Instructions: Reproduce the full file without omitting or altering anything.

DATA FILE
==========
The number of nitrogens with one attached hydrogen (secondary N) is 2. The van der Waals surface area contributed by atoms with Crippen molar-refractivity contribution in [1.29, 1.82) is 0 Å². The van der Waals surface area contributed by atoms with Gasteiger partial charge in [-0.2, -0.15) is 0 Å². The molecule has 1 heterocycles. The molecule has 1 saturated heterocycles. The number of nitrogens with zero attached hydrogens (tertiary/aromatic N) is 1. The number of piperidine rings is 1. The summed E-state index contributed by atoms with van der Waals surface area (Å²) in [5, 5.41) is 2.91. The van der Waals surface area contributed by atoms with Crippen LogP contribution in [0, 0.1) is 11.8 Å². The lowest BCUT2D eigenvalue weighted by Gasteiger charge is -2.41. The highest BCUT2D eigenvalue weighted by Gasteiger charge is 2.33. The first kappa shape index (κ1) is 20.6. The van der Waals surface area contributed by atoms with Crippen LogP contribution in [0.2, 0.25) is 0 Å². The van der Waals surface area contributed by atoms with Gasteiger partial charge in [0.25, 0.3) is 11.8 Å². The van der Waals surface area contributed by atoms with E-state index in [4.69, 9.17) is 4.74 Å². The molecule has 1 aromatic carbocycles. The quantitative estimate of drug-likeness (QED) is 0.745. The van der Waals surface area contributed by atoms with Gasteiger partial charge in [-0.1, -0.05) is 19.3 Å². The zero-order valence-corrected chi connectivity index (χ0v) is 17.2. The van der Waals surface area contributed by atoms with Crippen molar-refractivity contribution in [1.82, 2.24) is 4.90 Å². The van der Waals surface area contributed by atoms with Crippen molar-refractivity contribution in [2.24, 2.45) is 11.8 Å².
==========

The number of nitrogens with one attached hydrogen (secondary N) is 2. The van der Waals surface area contributed by atoms with Crippen molar-refractivity contribution in [1.29, 1.82) is 0 Å². The van der Waals surface area contributed by atoms with Gasteiger partial charge in [-0.2, -0.15) is 0 Å². The molecule has 1 heterocycles. The molecule has 1 saturated heterocycles. The number of nitrogens with zero attached hydrogens (tertiary/aromatic N) is 1. The number of piperidine rings is 1. The summed E-state index contributed by atoms with van der Waals surface area (Å²) in [5, 5.41) is 2.91. The van der Waals surface area contributed by atoms with Crippen LogP contribution in [0, 0.1) is 11.8 Å². The lowest BCUT2D eigenvalue weighted by Gasteiger charge is -2.41. The highest BCUT2D eigenvalue weighted by Gasteiger charge is 2.33. The first kappa shape index (κ1) is 20.6. The van der Waals surface area contributed by atoms with Crippen LogP contribution in [0.2, 0.25) is 0 Å². The van der Waals surface area contributed by atoms with Gasteiger partial charge in [0.25, 0.3) is 11.8 Å². The van der Waals surface area contributed by atoms with E-state index in [4.69, 9.17) is 4.74 Å². The molecule has 1 aromatic carbocycles. The quantitative estimate of drug-likeness (QED) is 0.745. The van der Waals surface area contributed by atoms with Gasteiger partial charge in [-0.1, -0.05) is 19.3 Å². The zero-order valence-corrected chi connectivity index (χ0v) is 17.2. The van der Waals surface area contributed by atoms with Crippen molar-refractivity contribution in [1.82, 2.24) is 4.90 Å². The van der Waals surface area contributed by atoms with Crippen molar-refractivity contribution in [2.24, 2.45) is 11.8 Å².